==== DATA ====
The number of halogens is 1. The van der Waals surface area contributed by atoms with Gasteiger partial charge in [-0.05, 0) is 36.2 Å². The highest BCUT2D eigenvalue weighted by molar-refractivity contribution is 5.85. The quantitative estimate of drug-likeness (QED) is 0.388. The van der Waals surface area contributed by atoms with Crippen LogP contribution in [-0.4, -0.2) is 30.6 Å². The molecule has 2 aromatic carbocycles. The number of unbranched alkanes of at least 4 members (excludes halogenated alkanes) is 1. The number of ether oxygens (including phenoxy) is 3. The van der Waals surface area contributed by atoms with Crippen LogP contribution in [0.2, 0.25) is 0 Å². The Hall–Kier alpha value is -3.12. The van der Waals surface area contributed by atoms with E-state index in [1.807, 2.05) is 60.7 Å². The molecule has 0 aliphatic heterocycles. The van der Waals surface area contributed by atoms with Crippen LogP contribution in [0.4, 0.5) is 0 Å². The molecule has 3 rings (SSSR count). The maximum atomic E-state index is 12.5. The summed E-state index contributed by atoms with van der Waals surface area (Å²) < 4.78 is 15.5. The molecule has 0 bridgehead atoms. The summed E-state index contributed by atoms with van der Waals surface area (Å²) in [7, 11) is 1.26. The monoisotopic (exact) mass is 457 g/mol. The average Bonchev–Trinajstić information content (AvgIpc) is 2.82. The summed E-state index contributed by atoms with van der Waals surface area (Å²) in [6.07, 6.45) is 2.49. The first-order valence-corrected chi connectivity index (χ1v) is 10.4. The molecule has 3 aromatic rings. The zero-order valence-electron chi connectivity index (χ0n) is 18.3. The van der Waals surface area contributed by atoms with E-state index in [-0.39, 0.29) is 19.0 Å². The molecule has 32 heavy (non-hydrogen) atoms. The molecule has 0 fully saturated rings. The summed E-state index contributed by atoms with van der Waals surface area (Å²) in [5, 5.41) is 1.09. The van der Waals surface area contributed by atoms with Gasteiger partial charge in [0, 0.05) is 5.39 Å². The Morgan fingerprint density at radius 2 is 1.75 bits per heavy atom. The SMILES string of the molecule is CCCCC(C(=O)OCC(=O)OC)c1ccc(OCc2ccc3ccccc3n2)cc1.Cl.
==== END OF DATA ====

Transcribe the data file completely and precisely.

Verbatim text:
The number of halogens is 1. The van der Waals surface area contributed by atoms with Gasteiger partial charge in [-0.05, 0) is 36.2 Å². The highest BCUT2D eigenvalue weighted by molar-refractivity contribution is 5.85. The quantitative estimate of drug-likeness (QED) is 0.388. The van der Waals surface area contributed by atoms with Crippen LogP contribution in [-0.4, -0.2) is 30.6 Å². The molecule has 2 aromatic carbocycles. The number of unbranched alkanes of at least 4 members (excludes halogenated alkanes) is 1. The number of ether oxygens (including phenoxy) is 3. The van der Waals surface area contributed by atoms with Crippen LogP contribution in [0.2, 0.25) is 0 Å². The Hall–Kier alpha value is -3.12. The van der Waals surface area contributed by atoms with E-state index in [1.807, 2.05) is 60.7 Å². The molecule has 0 aliphatic heterocycles. The van der Waals surface area contributed by atoms with Crippen LogP contribution in [0.4, 0.5) is 0 Å². The molecule has 3 rings (SSSR count). The maximum atomic E-state index is 12.5. The summed E-state index contributed by atoms with van der Waals surface area (Å²) < 4.78 is 15.5. The molecule has 0 bridgehead atoms. The summed E-state index contributed by atoms with van der Waals surface area (Å²) in [7, 11) is 1.26. The monoisotopic (exact) mass is 457 g/mol. The average Bonchev–Trinajstić information content (AvgIpc) is 2.82. The summed E-state index contributed by atoms with van der Waals surface area (Å²) in [6.07, 6.45) is 2.49. The first-order valence-corrected chi connectivity index (χ1v) is 10.4. The molecule has 3 aromatic rings. The zero-order valence-electron chi connectivity index (χ0n) is 18.3. The van der Waals surface area contributed by atoms with E-state index in [-0.39, 0.29) is 19.0 Å². The molecule has 32 heavy (non-hydrogen) atoms. The molecule has 0 fully saturated rings. The summed E-state index contributed by atoms with van der Waals surface area (Å²) in [5, 5.41) is 1.09. The van der Waals surface area contributed by atoms with Gasteiger partial charge in [0, 0.05) is 5.39 Å². The Morgan fingerprint density at radius 2 is 1.75 bits per heavy atom. The SMILES string of the molecule is CCCCC(C(=O)OCC(=O)OC)c1ccc(OCc2ccc3ccccc3n2)cc1.Cl.